One of the most successful pop stars in the world throughout the past two decades, Shakira is inspired by a fusion of different genres of music and dance from around the globe. These influences and her songs have occasionally led to confusion about where Shakira is actually from, with some thinking she is from Africa.
Shakira is not African. She was born and raised in Colombia with a diverse mix of genetic history from across Europe and Western Asia. Her recent ancestry is a combination of Lebanese, Catalan/Spanish, and Italian, which explains her unique looks and some of her musical stylings. There was some backlash against her singing the official anthem of the 2010 FIFA World Cup of soccer, which was held in South Africa.
For more on Shakira’s ancestry and some of the controversy in Africa, read on.
Shakira Isabel Mebarak Ripoli was born in Barranquilla, Colombia on 2 February 1977. Her father is William Mebarak Chadid, whose parents were both Lebanese but who was born in New York City. He immigrated to Colombia at an early age, where Shakira would later be born. Her mother is Nidia Ripoli Torrado, from whom she inherited Spanish/Catalan and Italian ancestry. She also had eight older half-siblings from her father’s previous marriage.
As a four year old, Shakira visited a local Middle Eastern restaurant with her father and, after hearing traditional Arabic music, started dancing. She greatly enjoyed the experience and it sparked her passion for belly dancing, a feature of her performances for the rest of her career, and one of the main symbols of her father’s influence.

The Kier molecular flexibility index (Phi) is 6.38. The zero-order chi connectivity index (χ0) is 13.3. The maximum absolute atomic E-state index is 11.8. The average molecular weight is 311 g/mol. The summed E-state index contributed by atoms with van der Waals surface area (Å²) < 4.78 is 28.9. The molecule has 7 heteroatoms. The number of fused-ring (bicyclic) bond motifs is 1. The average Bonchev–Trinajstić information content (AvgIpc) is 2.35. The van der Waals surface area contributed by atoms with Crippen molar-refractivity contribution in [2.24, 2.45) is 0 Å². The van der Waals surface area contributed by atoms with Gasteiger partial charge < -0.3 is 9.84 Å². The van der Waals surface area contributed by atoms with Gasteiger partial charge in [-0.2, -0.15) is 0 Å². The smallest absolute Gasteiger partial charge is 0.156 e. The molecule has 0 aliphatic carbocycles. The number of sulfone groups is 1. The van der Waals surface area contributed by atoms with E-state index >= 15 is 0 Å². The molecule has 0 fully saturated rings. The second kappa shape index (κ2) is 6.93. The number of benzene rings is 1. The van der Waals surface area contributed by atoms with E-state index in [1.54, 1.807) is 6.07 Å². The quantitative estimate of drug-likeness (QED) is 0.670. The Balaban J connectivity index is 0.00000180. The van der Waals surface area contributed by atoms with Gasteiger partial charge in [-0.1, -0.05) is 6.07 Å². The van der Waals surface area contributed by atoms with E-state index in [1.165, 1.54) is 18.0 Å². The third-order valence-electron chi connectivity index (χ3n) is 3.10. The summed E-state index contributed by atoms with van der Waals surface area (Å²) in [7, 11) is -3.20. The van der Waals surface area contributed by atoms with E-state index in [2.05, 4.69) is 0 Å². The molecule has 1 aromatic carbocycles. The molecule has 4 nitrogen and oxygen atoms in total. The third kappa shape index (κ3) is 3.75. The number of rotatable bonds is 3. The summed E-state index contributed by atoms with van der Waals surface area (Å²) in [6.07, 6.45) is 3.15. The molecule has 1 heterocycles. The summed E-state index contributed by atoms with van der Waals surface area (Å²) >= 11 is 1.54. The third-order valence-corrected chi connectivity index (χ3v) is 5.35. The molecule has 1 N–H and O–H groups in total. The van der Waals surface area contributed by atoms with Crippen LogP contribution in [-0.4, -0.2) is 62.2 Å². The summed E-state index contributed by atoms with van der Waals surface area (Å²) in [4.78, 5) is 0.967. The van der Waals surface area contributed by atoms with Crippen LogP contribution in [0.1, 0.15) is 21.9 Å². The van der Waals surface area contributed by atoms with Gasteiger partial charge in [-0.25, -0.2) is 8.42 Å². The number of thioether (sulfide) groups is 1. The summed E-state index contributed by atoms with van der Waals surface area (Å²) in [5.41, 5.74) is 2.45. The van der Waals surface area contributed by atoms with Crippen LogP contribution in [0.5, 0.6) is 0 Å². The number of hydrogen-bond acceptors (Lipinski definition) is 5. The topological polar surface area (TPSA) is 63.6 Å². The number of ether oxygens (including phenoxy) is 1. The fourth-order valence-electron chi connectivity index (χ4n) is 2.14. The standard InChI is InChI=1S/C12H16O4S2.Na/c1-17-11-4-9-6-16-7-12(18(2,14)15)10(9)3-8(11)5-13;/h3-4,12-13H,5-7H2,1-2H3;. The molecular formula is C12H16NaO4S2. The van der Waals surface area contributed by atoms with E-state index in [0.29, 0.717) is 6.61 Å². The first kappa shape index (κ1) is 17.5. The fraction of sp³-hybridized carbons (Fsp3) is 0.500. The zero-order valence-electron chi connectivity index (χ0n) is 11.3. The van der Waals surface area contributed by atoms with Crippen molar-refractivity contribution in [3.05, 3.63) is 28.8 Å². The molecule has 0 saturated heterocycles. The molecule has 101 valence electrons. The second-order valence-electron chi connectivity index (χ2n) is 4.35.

Shakira signed her first record deal as a teenager and released five Spanish-language albums, initially struggling to find both her musical identity and commercial success. Her third album was a hit, however, and she has never looked back.
Transitioning into English with her first global hit “Whenever, Wherever” was difficult (she had to use a rhyming dictionary in order to translate her lyrics) but she felt that it was the only way to have truly a true worldwide career in music.
World Cup 2010
Shakira provided the official song for the 2010 FIFA World Cup of soccer, which was hosted in South Africa. While a great opportunity for any musician, the songs are generally inoffensive pop tracks with universal appeal and a way of reaching potential viewers who might otherwise not tune in for the tournament.
There was some backlash against Shakira in South Africa, with locals feeling that it was important that the World Cup be a chance to celebrate African culture and broadcast it around the world.
The song, “Waka Waka (This Time for Africa) did was on a marching chant from Cameroon and had backup by Freshlyground, a South African group, but the choice to use a song written and performed by a star from another continent did not sit well with a number of the population, who even held a meeting with FIFA, soccer’s governing body.
FIFA did later include a number of African acts in the opening and closing ceremony of the World Cup, though whether or not this was a response to the criticism or already planned is unclear. The issue was raised again in 2020 when Shakira performed the Super Bowl halftime show with Jennifer Lopez. She performed “Waka Waka” but omitted the lyric “This time for Africa”, causing an outcry from African viewers on social media.
Despite the response to her from some, there are also many who feel that a pop megastar like Shakira incorporating African influences into her music is something to celebrate, as it can only help bring attention to African music as a whole.
Still, however international her influences and inspirations are, Shakira is definitely not African.